Good insights and well-stated, Steve.
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« Reply #12 on: June 15, 2007, 07:36:53 PM »

Good insights and well-stated, Steve.

Thanks, Mr. Tweedy.  I have to confess I feel it was a mistake.  In the context in which I intended it (some personal relationship stuff) I was completely and drastically wrong.  And now I'm kicking myself hard.

So it really is good to know that it was useful to other people in other ways.
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« Reply #13 on: June 15, 2007, 10:10:57 PM »

It's insightful to hear a professional author say he knows when he's written a piece of fluff.  I'm sure it's the same in all professions, I write code, and there are times when it's sharp and clever, and others where it's just run of the mill, get-my-cheque kind of thing.  It's something of a relief to know that "art" doesn't always have to awe-inspiring.
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ajames
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« Reply #14 on: June 17, 2007, 06:53:22 AM »

When I listened to this, it seemed to me that Steve had fun reading this, Mr. Resnick had fun writing it, and I had fun listening to it.  All in all not a bad way to spend 30 minutes or so.

And Steve, as someone who has more than once done something in personal relationships intended one way, only to have them backfire badly [and who hasn't?], I feel your pain. 

But I too was impressed with your words of wisdom.
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Djerrid
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« Reply #15 on: June 17, 2007, 10:56:40 AM »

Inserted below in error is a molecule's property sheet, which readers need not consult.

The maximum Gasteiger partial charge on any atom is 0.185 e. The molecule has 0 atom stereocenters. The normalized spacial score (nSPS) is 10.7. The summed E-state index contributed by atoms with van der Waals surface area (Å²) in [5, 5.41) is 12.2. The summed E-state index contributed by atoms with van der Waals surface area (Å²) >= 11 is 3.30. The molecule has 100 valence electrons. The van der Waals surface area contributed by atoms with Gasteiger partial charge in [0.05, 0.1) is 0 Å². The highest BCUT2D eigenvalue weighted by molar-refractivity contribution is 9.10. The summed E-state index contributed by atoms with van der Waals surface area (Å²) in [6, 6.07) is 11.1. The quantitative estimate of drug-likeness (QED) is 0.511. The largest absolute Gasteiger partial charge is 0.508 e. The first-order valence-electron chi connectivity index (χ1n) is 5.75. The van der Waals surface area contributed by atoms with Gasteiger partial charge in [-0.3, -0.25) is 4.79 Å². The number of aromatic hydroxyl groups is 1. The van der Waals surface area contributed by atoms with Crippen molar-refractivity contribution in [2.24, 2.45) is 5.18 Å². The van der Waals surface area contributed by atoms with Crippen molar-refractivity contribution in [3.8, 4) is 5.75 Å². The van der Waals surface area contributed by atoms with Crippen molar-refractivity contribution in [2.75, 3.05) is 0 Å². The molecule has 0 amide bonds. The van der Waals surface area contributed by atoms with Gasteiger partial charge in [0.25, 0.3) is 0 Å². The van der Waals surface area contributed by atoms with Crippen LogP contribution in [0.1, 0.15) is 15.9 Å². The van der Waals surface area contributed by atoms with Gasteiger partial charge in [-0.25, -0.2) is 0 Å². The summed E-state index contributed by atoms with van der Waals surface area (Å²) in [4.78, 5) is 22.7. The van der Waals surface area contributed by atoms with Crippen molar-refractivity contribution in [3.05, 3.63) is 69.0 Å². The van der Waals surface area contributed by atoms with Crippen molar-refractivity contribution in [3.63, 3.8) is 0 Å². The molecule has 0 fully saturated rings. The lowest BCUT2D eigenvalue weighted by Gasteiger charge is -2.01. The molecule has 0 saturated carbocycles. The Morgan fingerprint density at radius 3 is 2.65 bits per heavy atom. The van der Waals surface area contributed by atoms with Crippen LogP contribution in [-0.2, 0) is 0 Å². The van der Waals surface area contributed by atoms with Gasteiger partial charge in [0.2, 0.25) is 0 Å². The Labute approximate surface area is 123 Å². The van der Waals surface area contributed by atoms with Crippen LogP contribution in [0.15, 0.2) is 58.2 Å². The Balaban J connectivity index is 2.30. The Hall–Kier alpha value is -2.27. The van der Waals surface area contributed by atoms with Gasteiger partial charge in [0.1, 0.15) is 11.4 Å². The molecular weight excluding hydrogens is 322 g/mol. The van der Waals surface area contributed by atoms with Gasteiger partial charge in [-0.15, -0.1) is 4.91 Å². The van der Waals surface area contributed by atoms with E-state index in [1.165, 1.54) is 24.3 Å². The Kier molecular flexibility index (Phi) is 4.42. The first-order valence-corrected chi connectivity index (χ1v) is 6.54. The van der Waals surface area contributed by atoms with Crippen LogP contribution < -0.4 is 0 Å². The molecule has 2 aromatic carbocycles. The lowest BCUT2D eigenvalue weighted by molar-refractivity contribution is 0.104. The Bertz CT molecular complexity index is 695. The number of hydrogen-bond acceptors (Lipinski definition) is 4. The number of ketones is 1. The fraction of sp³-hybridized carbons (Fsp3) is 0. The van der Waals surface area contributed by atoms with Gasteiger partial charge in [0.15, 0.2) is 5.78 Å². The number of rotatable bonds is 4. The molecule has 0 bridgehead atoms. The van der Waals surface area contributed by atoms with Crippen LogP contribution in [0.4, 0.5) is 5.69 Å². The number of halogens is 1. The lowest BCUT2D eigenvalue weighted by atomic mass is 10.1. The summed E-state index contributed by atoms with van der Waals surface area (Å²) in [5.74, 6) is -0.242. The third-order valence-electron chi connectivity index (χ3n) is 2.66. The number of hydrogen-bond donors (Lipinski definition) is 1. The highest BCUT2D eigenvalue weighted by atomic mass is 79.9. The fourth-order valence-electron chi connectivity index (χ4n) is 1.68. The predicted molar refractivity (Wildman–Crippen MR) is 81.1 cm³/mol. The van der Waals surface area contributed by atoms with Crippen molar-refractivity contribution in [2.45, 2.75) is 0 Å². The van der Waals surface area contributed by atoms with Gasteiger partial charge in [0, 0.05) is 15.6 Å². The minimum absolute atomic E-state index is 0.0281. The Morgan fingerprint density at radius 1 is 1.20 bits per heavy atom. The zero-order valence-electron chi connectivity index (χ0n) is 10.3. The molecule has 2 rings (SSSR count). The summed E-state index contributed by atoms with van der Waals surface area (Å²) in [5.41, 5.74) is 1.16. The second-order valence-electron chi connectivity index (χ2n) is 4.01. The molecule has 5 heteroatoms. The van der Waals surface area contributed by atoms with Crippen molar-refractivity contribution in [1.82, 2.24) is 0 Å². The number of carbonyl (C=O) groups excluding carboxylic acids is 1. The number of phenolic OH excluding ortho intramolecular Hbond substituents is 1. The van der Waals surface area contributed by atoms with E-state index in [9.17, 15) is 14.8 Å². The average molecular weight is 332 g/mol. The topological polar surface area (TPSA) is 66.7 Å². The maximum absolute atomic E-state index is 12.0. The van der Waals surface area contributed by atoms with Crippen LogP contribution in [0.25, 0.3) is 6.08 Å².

Sorry Resnick, this was definitely the weakest piece I've heard from you (I loved everything else of yours that Escape Pod featured.) Although the other commentators are right in saying that it's good to write a fluff piece just for the hell of it. But there was an interesting concept you had; No matter how good someone's creative work is, it will always be seen through the lens of other works or one's previous work. Can you imagine the expectations for JK Rowling after she's moved beyond Harry Potter?
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Russell Nash
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« Reply #16 on: June 18, 2007, 02:14:32 AM »

Can you imagine the expectations for JK Rowling after she's moved beyond Harry Potter?

I think she'll just lie on top of a huge mountain of money and not worry about it.
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Kaa
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« Reply #17 on: June 18, 2007, 01:28:52 PM »

I think she'll just lie on top of a huge mountain of money and not worry about it.
I'd say the word shouldn't be "lie" but "bask." Smiley
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Dwango
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« Reply #18 on: June 18, 2007, 04:44:54 PM »

I found the piece rather amusing and the reading well suited to Eley's voicing for added humour.

It was deeper than fluff since it referenced the existing arguments for authorship of Shakespeare's works.
The "Will the greatest writer in the history of the human race ghostwrite your pitiful little novel?" obviously references sonnet 136:

Whoever hath her wish, thou hast thy Will,
And Will to boot, and Will in overplus;
More than enough am I that vex thee still,
To thy sweet will making addition thus. (the italics and capitalisation are those of the original text)

Used by both sides of the Bacon/Shakespeare argument to prove and disprove Shakespeare's authoring of his works.

Of course, I could be analyzing this too much.  Smiley
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SFEley
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« Reply #19 on: June 18, 2007, 08:49:25 PM »

The "Will the greatest writer in the history of the human race ghostwrite your pitiful little novel?" obviously references sonnet 136:

Whoever hath her wish, thou hast thy Will,
And Will to boot, and Will in overplus;
More than enough am I that vex thee still,
To thy sweet will making addition thus. (the italics and capitalisation are those of the original text)

That's Sonnet 135, actually.  136 is also full of 'Will' puns, but 135 is much dirtier, especially if one of my English teachers was right that 'will' was an Elizabethan euphemism.

("Wilt thou, whose will is large and spacious,
Not once vouchsafe to hide my will in thine?")